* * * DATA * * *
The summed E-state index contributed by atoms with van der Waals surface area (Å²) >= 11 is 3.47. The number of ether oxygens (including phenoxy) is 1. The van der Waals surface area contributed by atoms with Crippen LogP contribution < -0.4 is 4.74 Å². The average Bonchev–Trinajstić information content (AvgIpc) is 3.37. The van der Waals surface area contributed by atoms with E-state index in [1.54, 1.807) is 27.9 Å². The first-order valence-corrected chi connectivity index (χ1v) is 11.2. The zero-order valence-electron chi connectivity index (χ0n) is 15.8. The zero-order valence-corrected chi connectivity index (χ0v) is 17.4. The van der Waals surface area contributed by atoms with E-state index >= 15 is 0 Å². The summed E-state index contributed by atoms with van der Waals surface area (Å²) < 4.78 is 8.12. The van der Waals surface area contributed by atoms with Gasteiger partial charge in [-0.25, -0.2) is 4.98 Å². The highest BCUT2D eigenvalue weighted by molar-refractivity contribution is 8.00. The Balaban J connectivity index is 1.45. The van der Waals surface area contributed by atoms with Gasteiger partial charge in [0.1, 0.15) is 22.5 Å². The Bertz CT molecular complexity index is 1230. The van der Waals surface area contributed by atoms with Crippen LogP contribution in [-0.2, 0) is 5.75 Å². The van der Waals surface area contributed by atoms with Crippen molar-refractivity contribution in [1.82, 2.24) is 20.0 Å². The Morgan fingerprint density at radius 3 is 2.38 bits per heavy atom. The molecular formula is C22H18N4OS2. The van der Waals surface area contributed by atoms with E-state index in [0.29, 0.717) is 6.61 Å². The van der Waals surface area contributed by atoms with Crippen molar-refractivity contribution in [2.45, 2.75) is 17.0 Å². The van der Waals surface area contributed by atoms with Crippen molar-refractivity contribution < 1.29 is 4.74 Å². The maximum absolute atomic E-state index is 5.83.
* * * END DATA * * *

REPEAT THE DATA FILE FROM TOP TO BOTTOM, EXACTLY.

The summed E-state index contributed by atoms with van der Waals surface area (Å²) >= 11 is 3.47. The number of ether oxygens (including phenoxy) is 1. The van der Waals surface area contributed by atoms with Crippen LogP contribution < -0.4 is 4.74 Å². The average Bonchev–Trinajstić information content (AvgIpc) is 3.37. The van der Waals surface area contributed by atoms with E-state index in [1.54, 1.807) is 27.9 Å². The first-order valence-corrected chi connectivity index (χ1v) is 11.2. The zero-order valence-electron chi connectivity index (χ0n) is 15.8. The zero-order valence-corrected chi connectivity index (χ0v) is 17.4. The van der Waals surface area contributed by atoms with E-state index >= 15 is 0 Å². The summed E-state index contributed by atoms with van der Waals surface area (Å²) < 4.78 is 8.12. The van der Waals surface area contributed by atoms with Gasteiger partial charge in [-0.25, -0.2) is 4.98 Å². The highest BCUT2D eigenvalue weighted by molar-refractivity contribution is 8.00. The Balaban J connectivity index is 1.45. The van der Waals surface area contributed by atoms with Gasteiger partial charge in [0.1, 0.15) is 22.5 Å². The Bertz CT molecular complexity index is 1230. The van der Waals surface area contributed by atoms with Crippen LogP contribution in [-0.2, 0) is 5.75 Å². The van der Waals surface area contributed by atoms with Crippen molar-refractivity contribution in [1.82, 2.24) is 20.0 Å². The Morgan fingerprint density at radius 3 is 2.38 bits per heavy atom. The molecular formula is C22H18N4OS2. The van der Waals surface area contributed by atoms with E-state index in [0.29, 0.717) is 6.61 Å². The van der Waals surface area contributed by atoms with Crippen molar-refractivity contribution in [2.45, 2.75) is 17.0 Å². The van der Waals surface area contributed by atoms with Crippen molar-refractivity contribution < 1.29 is 4.74 Å². The maximum absolute atomic E-state index is 5.83.